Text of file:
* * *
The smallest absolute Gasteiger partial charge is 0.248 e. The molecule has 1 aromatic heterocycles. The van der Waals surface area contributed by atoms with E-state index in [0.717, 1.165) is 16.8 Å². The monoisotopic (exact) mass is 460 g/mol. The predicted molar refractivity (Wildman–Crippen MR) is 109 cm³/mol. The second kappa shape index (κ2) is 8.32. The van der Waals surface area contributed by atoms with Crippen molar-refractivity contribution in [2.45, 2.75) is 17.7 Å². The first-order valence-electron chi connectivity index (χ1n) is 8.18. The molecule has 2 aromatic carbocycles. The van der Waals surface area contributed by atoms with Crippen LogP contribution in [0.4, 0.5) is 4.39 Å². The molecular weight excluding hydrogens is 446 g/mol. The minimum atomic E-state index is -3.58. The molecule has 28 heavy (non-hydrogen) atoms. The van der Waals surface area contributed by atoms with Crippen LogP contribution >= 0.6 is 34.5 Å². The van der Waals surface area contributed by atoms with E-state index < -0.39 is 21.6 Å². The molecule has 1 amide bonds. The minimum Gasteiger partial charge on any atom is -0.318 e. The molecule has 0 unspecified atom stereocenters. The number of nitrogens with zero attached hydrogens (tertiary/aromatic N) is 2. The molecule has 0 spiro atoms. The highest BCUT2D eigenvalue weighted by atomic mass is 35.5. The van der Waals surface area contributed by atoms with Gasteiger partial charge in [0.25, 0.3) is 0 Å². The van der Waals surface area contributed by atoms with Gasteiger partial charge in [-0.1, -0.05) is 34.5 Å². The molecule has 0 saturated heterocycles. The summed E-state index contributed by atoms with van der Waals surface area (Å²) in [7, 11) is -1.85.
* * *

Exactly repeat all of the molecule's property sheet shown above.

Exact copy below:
The smallest absolute Gasteiger partial charge is 0.248 e. The molecule has 1 aromatic heterocycles. The van der Waals surface area contributed by atoms with E-state index in [0.717, 1.165) is 16.8 Å². The monoisotopic (exact) mass is 460 g/mol. The predicted molar refractivity (Wildman–Crippen MR) is 109 cm³/mol. The second kappa shape index (κ2) is 8.32. The van der Waals surface area contributed by atoms with Crippen molar-refractivity contribution in [2.45, 2.75) is 17.7 Å². The first-order valence-electron chi connectivity index (χ1n) is 8.18. The molecule has 2 aromatic carbocycles. The van der Waals surface area contributed by atoms with Crippen LogP contribution in [0.4, 0.5) is 4.39 Å². The molecular weight excluding hydrogens is 446 g/mol. The minimum atomic E-state index is -3.58. The molecule has 28 heavy (non-hydrogen) atoms. The van der Waals surface area contributed by atoms with Crippen LogP contribution >= 0.6 is 34.5 Å². The van der Waals surface area contributed by atoms with E-state index < -0.39 is 21.6 Å². The molecule has 1 amide bonds. The minimum Gasteiger partial charge on any atom is -0.318 e. The molecule has 0 unspecified atom stereocenters. The number of nitrogens with zero attached hydrogens (tertiary/aromatic N) is 2. The molecule has 0 spiro atoms. The highest BCUT2D eigenvalue weighted by atomic mass is 35.5. The van der Waals surface area contributed by atoms with Gasteiger partial charge in [0.25, 0.3) is 0 Å². The van der Waals surface area contributed by atoms with Gasteiger partial charge in [-0.1, -0.05) is 34.5 Å². The molecule has 0 saturated heterocycles. The summed E-state index contributed by atoms with van der Waals surface area (Å²) in [7, 11) is -1.85.